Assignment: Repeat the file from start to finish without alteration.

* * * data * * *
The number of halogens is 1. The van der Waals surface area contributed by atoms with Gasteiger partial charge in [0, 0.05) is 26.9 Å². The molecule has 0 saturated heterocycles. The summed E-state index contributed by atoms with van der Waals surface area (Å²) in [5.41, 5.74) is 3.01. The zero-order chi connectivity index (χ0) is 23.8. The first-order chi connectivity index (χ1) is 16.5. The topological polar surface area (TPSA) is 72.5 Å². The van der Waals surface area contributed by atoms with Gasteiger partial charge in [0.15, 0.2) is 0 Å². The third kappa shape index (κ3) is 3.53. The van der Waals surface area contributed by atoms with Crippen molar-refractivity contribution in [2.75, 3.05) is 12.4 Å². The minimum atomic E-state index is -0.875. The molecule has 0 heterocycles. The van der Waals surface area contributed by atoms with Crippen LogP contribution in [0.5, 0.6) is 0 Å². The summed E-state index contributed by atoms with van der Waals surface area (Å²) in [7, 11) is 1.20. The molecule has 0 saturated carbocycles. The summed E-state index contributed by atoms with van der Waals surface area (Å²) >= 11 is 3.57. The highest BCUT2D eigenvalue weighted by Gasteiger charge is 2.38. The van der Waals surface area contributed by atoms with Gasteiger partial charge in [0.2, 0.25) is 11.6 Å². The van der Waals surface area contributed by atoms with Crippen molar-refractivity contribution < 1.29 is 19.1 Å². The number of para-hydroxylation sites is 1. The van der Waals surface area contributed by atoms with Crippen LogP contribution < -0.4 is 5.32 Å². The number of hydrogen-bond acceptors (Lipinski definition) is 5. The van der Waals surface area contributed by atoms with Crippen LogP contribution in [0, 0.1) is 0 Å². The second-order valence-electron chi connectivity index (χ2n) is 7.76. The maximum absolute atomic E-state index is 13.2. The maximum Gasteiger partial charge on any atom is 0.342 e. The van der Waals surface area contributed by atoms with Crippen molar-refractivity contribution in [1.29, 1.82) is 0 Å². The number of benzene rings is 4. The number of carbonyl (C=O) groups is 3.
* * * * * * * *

The number of halogens is 1. The van der Waals surface area contributed by atoms with Gasteiger partial charge in [0, 0.05) is 26.9 Å². The molecule has 0 saturated heterocycles. The summed E-state index contributed by atoms with van der Waals surface area (Å²) in [5.41, 5.74) is 3.01. The zero-order chi connectivity index (χ0) is 23.8. The first-order chi connectivity index (χ1) is 16.5. The topological polar surface area (TPSA) is 72.5 Å². The van der Waals surface area contributed by atoms with Gasteiger partial charge in [0.15, 0.2) is 0 Å². The third kappa shape index (κ3) is 3.53. The van der Waals surface area contributed by atoms with Crippen molar-refractivity contribution in [2.75, 3.05) is 12.4 Å². The minimum atomic E-state index is -0.875. The molecule has 0 heterocycles. The van der Waals surface area contributed by atoms with Crippen LogP contribution in [0.5, 0.6) is 0 Å². The summed E-state index contributed by atoms with van der Waals surface area (Å²) in [7, 11) is 1.20. The molecule has 0 saturated carbocycles. The summed E-state index contributed by atoms with van der Waals surface area (Å²) >= 11 is 3.57. The highest BCUT2D eigenvalue weighted by Gasteiger charge is 2.38. The van der Waals surface area contributed by atoms with Gasteiger partial charge in [0.2, 0.25) is 11.6 Å². The van der Waals surface area contributed by atoms with Crippen molar-refractivity contribution < 1.29 is 19.1 Å². The number of para-hydroxylation sites is 1. The van der Waals surface area contributed by atoms with Crippen LogP contribution < -0.4 is 5.32 Å². The number of hydrogen-bond acceptors (Lipinski definition) is 5. The van der Waals surface area contributed by atoms with Crippen LogP contribution in [0, 0.1) is 0 Å². The second-order valence-electron chi connectivity index (χ2n) is 7.76. The maximum absolute atomic E-state index is 13.2. The maximum Gasteiger partial charge on any atom is 0.342 e. The van der Waals surface area contributed by atoms with Crippen molar-refractivity contribution in [1.29, 1.82) is 0 Å². The number of benzene rings is 4. The number of carbonyl (C=O) groups is 3.